Traugott: I think the central problem is the Trump administration’s AmericaMichael Traugott First policy and the fact that they don’t show any particular interest in coalition formation and trying to get other countries to come along with them. So there are a number of issues as a result. One of them is the ‘go it alone’ stance that they’ve taken. Second is that they haven’t followed normal protocol and giving members of Congress or at least the Gang of Eight advance notice. This idea about tweeting to the Congress that this is notification of what I plan to do in the future is outrageous.

What is the “wag the dog” concept and do you think this is possibly what happened in this case?

Traugott: The concept of wag the dog is the provision of a distraction for a political candidate or an elected official during a period under which they’re feeling stressed and they want to divert the news coverage to another topic.

We don’t know exactly whether this was a wag the dog type of incident because we don’t have enough information yet about the justification for the (killing). The administration is quite tightlipped about why they did this. So we’ll have to wait until further details are disclosed to make a definitive conclusion about whether it was a wag the dog incident or not.

Do you think this will have any effect on the way people view either Trump or the way Democrats can use this against Trump?

Traugott: As far as Donald Trump is concerned, I think that this is more related to impeachment than it is to the general election campaign in the fall. The strike occurred just as the Congress was reconvening after their holiday break. And it was intended I believe to generate news coverage of something other than impeachment, and generally that’s been successful at least in the short term. We can expect a number of these diversions I think in the next few weeks as the trial gets under way and then plays out.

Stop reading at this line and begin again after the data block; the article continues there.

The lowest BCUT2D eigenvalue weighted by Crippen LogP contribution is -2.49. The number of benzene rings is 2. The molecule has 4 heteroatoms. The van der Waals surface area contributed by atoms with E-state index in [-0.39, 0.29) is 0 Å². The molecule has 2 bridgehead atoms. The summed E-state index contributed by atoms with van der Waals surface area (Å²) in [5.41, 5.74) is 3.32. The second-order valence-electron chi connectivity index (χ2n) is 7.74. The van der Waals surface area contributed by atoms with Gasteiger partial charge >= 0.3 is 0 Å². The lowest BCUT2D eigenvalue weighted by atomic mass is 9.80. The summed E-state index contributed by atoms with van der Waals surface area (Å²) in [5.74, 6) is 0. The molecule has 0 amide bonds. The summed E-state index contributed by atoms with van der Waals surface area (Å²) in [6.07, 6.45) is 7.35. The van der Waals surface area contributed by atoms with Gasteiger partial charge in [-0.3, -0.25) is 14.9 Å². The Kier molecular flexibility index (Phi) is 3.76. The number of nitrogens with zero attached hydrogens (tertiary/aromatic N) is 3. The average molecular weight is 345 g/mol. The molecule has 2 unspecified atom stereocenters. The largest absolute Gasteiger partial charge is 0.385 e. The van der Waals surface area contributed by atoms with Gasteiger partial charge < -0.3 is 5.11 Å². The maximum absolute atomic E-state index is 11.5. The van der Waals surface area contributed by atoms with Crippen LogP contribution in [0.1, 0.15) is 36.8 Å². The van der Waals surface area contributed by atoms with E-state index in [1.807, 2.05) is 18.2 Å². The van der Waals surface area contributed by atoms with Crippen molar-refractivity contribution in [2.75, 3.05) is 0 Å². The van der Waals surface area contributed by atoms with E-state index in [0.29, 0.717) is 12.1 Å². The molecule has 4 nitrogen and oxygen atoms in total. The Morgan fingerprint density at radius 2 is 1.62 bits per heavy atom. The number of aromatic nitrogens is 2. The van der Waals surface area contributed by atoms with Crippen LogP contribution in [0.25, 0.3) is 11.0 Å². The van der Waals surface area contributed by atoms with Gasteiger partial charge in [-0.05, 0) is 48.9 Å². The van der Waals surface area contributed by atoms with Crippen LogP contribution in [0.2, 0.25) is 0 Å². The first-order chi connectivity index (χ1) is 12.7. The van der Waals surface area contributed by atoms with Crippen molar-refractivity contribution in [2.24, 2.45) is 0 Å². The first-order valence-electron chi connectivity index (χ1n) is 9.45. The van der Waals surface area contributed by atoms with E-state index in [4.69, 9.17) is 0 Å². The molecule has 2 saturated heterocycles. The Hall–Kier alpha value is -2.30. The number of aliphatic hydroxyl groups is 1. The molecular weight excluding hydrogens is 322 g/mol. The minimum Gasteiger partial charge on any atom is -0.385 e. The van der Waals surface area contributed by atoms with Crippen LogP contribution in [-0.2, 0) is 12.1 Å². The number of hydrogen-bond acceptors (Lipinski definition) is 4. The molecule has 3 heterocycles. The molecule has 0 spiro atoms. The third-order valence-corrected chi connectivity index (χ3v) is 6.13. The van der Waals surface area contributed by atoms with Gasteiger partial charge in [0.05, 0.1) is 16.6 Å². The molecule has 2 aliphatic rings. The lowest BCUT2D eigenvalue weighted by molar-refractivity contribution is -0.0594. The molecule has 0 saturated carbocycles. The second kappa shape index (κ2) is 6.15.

If we look back at other presidents, have there been similar actions taken where the timing looks a little iffy?

Traugott: There was a complaint by Republicans about an action that Bill Clinton took in 1998, which was also in the middle of impeachment. It’s a little different than the current situation because Bill Clinton was in his second term and re-election wasn’t a prospect for him, but he was interested in altering the news coverage of events and to minimize, relatively speaking, the coverage of his impeachment.

For Donald Trump, this is a little bit like apples and oranges because Trump does have a re-election campaign coming up in the fall. And while he is not going to be able to avoid the fact that he was impeached obviously, he is concerned about the outcome in the Senate and what his status will be going into the general election campaign.

Is there anything that surprised you about the reaction in Iran?

Traugott: There were a lot of divisions within Iranian society because of the sanctions that the United States has imposed and because of some oppressive activities by the government with regard, for example, to demonstrators. But the execution of Soleimani has brought these different factions together in a kind of unity that we haven’t seen recently in Iran as a matter of patriotic national interest and anger at the United States.

The central question is why did the Trump administration withdraw from the nuclear agreement to limit their development of enrichment activities? There are a lot of things that the Trump administration does that are at the root level just anti-Obama. The sanctions were increased after the United States withdrew from the agreement and the Iranian government has been trying to find ways to poke at the United States, I think with an eye towards getting them back to the negotiating table. But the Trump administration has interpreted these actions as belligerence and threatening of a war, or at least a military conflict.

We don’t know yet whether they overreacted in response to this but it’s certainly increased tensions in the region and with Iran, specifically.